Teambuilding Tactics That Get Results

By Katherine Spencer Lee

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As much as people in a typical IT department may seem to have independent roles and responsibilities — some doing help desk, others managing security issues, for instance — they all must feel part of a team.

When employees have a connection to one another and share a common goal, the payoffs can be huge, not only for the individual but also for the department as a whole: better communication, enhanced productivity and greater on-the-job satisfaction.

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Whether you’re trying to bring together the entire IT staff, a group within the department or specific work teams, the strategies for building unity are the same:


If the team’s goals are to “optimize productivity levels” or “implement technology more efficiently,” chances are participants will not be as motivated as they could be, if at all.

Vague objectives filled with business-speak fail to excite most people. Instead, give your staff a concrete objective that’s easy to understand: “Earn the company’s award for the department with the highest customer service levels.” The mission should be one that directly affects their daily work so you can generate buy-in to the idea and hold everyone’s interest over time.


When you’re initiating a project, make sure everyone within the group understands his or her role. Again, be specific. Rather than saying, “Joe and Maria will help select the new desktop systems for the accounting department,” narrow it down: “Joe will be in charge of reviewing the department’s needs and will then make recommendations to Maria. Maria will make the ultimate decision about the best products to purchase.”

The better people understand the parameters of their work, the less risk there will be for misunderstandings and conflict.

Share Power

Also, make sure you’re giving team members the authority to fulfill their responsibilities. Avoid micromanaging and allow people the freedom to test ideas.

When a group encounters a problem, encourage participants to work together to develop a solution. It’s OK to serve as an advisor during challenging situations but be careful not to rush in and solve every issue for them.

When employees work in partnership and are responsible for the ultimate outcome, they’ll gain more out of the process, both in terms of bonding as a group and building problem-solving skills.

Build Camaraderie

Team members who understand one another make the most effective collaborators. In the haste to meet tight deadlines and simply complete the task at hand, though, many companies fail to allow sufficient time for people to make a personal connection. Be sure your firm isn’t one of them.

One strategy that can help is to ask individuals in a particular group to cross-train one another so all members can learn about the responsibilities, pressures and priorities of their teammates. Also, don’t be afraid to shake up the typical makeup of a unit to encourage people to bond with others outside their immediate circle.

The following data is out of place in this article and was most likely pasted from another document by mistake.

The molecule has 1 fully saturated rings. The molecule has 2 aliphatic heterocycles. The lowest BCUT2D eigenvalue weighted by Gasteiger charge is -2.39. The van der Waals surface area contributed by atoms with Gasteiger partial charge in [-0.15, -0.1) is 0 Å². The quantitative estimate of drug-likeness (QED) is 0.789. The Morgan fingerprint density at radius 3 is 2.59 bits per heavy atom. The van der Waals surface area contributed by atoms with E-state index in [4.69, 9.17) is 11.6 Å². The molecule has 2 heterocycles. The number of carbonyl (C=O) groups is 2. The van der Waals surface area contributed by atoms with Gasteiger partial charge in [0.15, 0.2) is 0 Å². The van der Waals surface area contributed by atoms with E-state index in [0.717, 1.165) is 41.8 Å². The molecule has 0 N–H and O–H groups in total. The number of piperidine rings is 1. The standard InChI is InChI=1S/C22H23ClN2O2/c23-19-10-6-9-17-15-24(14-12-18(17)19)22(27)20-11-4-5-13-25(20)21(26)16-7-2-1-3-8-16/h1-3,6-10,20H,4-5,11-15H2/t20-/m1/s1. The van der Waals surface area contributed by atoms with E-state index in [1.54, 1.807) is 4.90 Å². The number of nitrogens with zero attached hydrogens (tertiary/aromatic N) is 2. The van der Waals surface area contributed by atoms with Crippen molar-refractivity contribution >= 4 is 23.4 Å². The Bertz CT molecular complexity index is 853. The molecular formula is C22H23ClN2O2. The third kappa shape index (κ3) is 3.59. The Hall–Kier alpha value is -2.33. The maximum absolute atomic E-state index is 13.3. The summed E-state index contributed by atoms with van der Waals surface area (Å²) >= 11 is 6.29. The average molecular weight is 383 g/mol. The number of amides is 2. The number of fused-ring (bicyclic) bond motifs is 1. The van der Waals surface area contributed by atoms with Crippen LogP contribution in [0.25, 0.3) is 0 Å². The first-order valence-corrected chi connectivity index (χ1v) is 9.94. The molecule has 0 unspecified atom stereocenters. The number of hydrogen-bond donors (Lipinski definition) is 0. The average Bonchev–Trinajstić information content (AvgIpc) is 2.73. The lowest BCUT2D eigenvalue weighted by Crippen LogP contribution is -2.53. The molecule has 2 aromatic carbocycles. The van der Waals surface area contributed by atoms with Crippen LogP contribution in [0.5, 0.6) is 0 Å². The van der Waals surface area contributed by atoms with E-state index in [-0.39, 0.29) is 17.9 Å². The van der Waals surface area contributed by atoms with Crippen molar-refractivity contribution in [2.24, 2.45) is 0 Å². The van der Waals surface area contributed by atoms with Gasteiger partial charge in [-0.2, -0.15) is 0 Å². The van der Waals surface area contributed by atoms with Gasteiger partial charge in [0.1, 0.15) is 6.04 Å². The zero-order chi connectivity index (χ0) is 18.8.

For instance, when forming a project team, you might include employees who wouldn’t normally be asked to participate, such as junior staff or individuals from a different specialty in the department. This can help the group formulate new ideas, build rapport and foster a greater respect for what each person brings to the company.

Hold Effective Meetings

Teambuilding exercises outside of the office also can be a great way to motivate a group; however, these events can have the opposite effect if they’re not managed correctly.

For starters, make sure you’re not planning activities that require physical strength or endurance; you’ll only make those with health conditions or limitations feel excluded. Strive to keep a balance between work and fun activities.

If events are too serious or difficult, people may find them draining, while ones with no clear connection to situations at the office may be viewed as a waste of time. Off-sites should be scheduled during slower periods so people aren’t constantly checking their Blackberries and cell phones to keep up with work.

Set The Example

Finally, remember, as a leader, you set the tone for any group. If you complain openly about how difficult it is to accomplish objectives when forced to rely on others in the company, you’re effectively telling employees that teamwork is more harmful than helpful — make sure your words and actions encourage effective collaboration.

Teambuilding goes beyond just planning a special outdoor activity or assigning a group of people to solve a business problem, it takes long-term strategy and refinement.

Even in the best of groups, problems can arise and changes in motivational strategy may need to be made. For instance, removing a team member who’s damaging morale often can spark renewed energy among remaining participants.

If you periodically re-evaluate what’s working and what isn’t and make appropriate adjustments, you’ll help sustain a group’s motivation over time and generate the best possible results.

Katherine Spencer Lee is executive director of Robert Half Technology, a provider of IT professionals for initiatives ranging from e-business development and multi-platform systems integration to network engineering and technical support. Robert Half Technology has more than 100 locations in the North America and Europe, and offers online job search services at www.rht.com.